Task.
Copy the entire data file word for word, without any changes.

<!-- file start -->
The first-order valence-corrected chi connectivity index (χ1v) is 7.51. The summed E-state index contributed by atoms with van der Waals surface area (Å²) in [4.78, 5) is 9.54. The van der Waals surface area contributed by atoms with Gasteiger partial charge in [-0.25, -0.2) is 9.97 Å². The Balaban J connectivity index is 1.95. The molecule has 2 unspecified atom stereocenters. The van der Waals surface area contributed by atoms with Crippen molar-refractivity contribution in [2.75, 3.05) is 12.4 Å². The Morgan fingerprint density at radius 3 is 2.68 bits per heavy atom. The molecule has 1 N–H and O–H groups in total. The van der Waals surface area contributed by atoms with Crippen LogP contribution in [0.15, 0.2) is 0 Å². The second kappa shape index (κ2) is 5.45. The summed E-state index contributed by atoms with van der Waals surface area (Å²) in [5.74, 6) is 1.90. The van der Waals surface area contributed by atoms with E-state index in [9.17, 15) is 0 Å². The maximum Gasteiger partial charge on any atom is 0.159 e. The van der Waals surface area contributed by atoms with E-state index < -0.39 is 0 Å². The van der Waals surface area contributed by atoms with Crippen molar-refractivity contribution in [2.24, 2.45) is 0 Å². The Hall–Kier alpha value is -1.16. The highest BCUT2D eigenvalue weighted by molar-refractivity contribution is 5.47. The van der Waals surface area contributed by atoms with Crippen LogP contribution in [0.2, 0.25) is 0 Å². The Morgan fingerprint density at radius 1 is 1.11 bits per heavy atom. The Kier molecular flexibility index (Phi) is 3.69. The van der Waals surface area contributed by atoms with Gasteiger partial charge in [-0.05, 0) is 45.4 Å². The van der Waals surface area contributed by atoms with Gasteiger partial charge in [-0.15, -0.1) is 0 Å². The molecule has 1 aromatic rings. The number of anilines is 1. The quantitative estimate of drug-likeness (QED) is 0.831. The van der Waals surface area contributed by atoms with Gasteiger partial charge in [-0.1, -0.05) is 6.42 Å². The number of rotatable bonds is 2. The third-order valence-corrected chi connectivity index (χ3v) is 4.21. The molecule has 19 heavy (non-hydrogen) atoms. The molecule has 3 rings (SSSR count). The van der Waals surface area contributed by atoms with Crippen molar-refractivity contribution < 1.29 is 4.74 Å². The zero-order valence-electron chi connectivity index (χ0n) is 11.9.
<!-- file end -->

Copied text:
The first-order valence-corrected chi connectivity index (χ1v) is 7.51. The summed E-state index contributed by atoms with van der Waals surface area (Å²) in [4.78, 5) is 9.54. The van der Waals surface area contributed by atoms with Gasteiger partial charge in [-0.25, -0.2) is 9.97 Å². The Balaban J connectivity index is 1.95. The molecule has 2 unspecified atom stereocenters. The van der Waals surface area contributed by atoms with Crippen molar-refractivity contribution in [2.75, 3.05) is 12.4 Å². The Morgan fingerprint density at radius 3 is 2.68 bits per heavy atom. The molecule has 1 N–H and O–H groups in total. The van der Waals surface area contributed by atoms with Crippen LogP contribution in [0.15, 0.2) is 0 Å². The second kappa shape index (κ2) is 5.45. The summed E-state index contributed by atoms with van der Waals surface area (Å²) in [5.74, 6) is 1.90. The van der Waals surface area contributed by atoms with E-state index in [9.17, 15) is 0 Å². The maximum Gasteiger partial charge on any atom is 0.159 e. The van der Waals surface area contributed by atoms with E-state index < -0.39 is 0 Å². The van der Waals surface area contributed by atoms with Crippen molar-refractivity contribution in [2.24, 2.45) is 0 Å². The Hall–Kier alpha value is -1.16. The highest BCUT2D eigenvalue weighted by molar-refractivity contribution is 5.47. The van der Waals surface area contributed by atoms with Crippen LogP contribution in [0.2, 0.25) is 0 Å². The Morgan fingerprint density at radius 1 is 1.11 bits per heavy atom. The Kier molecular flexibility index (Phi) is 3.69. The van der Waals surface area contributed by atoms with Gasteiger partial charge in [-0.05, 0) is 45.4 Å². The van der Waals surface area contributed by atoms with Gasteiger partial charge in [-0.15, -0.1) is 0 Å². The molecule has 1 aromatic rings. The number of anilines is 1. The quantitative estimate of drug-likeness (QED) is 0.831. The van der Waals surface area contributed by atoms with Gasteiger partial charge in [-0.1, -0.05) is 6.42 Å². The number of rotatable bonds is 2. The third-order valence-corrected chi connectivity index (χ3v) is 4.21. The molecule has 19 heavy (non-hydrogen) atoms. The molecule has 3 rings (SSSR count). The van der Waals surface area contributed by atoms with Crippen molar-refractivity contribution < 1.29 is 4.74 Å². The zero-order valence-electron chi connectivity index (χ0n) is 11.9.